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ORIGINAL ARTICLES
Year : 2019  |  Volume : 8  |  Issue : 1  |  Page : 40-47

Care and noncare-related activities among critical care nurses: A cross-sectional observational time and motion study


1 Trauma Nursing Research Center, Kashan University of Medical Sciences, Kashan, Iran
2 Autoimmune Disease Research Center, Kashan University of Medical Sciences, Kashan, Iran
3 School of Psychology and Public Health, La Trobe University, Bundoora, Melbourne, Australia

Correspondence Address:
Mahboubeh Rezaei
5th of Qotb –e Ravandi Blvd. P. O. Box: 8715981151, Kashan
Iran
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Source of Support: None, Conflict of Interest: None


DOI: 10.4103/nms.nms_60_18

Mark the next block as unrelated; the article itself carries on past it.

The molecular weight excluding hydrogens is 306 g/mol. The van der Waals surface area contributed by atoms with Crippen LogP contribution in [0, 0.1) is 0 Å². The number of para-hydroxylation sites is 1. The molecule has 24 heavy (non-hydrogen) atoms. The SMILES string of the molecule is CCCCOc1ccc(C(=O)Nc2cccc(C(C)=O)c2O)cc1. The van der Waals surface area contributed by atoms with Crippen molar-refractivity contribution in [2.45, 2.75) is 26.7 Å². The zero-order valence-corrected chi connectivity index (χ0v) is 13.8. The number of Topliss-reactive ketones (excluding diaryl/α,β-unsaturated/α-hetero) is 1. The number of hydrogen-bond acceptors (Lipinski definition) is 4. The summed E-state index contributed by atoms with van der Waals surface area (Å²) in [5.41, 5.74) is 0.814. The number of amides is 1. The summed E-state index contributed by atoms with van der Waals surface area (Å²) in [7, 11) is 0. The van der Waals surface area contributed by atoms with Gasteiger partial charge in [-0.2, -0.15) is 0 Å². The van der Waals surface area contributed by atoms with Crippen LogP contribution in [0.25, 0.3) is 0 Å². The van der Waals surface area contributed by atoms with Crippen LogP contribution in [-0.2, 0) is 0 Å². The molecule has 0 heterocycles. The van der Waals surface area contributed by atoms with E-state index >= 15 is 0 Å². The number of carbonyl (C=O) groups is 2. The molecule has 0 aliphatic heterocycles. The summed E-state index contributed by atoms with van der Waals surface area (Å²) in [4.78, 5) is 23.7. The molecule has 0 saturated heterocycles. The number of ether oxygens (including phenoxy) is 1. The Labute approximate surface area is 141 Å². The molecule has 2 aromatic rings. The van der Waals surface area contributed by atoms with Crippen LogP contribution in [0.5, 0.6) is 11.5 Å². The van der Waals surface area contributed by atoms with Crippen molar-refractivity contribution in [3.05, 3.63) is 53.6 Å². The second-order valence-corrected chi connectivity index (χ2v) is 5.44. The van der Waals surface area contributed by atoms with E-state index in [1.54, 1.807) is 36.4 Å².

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Background: Measurement of nursing activities is used for workload assessment, performance evaluation, and workforce management. Objectives: This study aimed to measure care and noncare-related activities among critical care nurses and to determine their contributing factors. Methods: This cross-sectional observational study was conducted from July to September 2017. All care and noncare-related activities of 70 critical care nurses in a public university hospital in Kashan, Iran, were assessed through the time and motion technique. Each nurse was observed throughout a 6-h morning shift. Data were collected using a nurse and patient characteristics questionnaire and care and noncare-related activities checklist. The paired and the independent-samples t-test, Mann–Whitney U-test, Kruskal–Wallis tests, and the one-way analysis of variance were used for data analysis. Results: The duration of nurses' care-related activities (249.10 ± 65.00 min, i.e., 69.2% of a 6-h shift) was significantly more than the duration of their noncare-related activities (111.00 ± 48.30 min, i.e., 30.8% of a 6-h shift). Respecting care-related activities, participants spent 53.5% of their time on direct care and the rest 46.5% on indirect care; whereas respecting noncare-related activities, they spent 76.5% of their time on personal activities (such as making personal calls) and the rest 23.5% on unit related tasks. The duration of nurses' activities had significant relationships with their unit, nurse–patient ratio, and patients' age, gender, and diagnosis. Conclusion: Critical care nurses spend their time mostly on care-related than noncare-related activities. Closer managerial supervision of nurses' activities, in-service educations about effective time management, and determination of the optimum nurse–patient ratio and the best task division schedule are needed to reduce nurses' workload, improve care quality, and enhance patient satisfaction.


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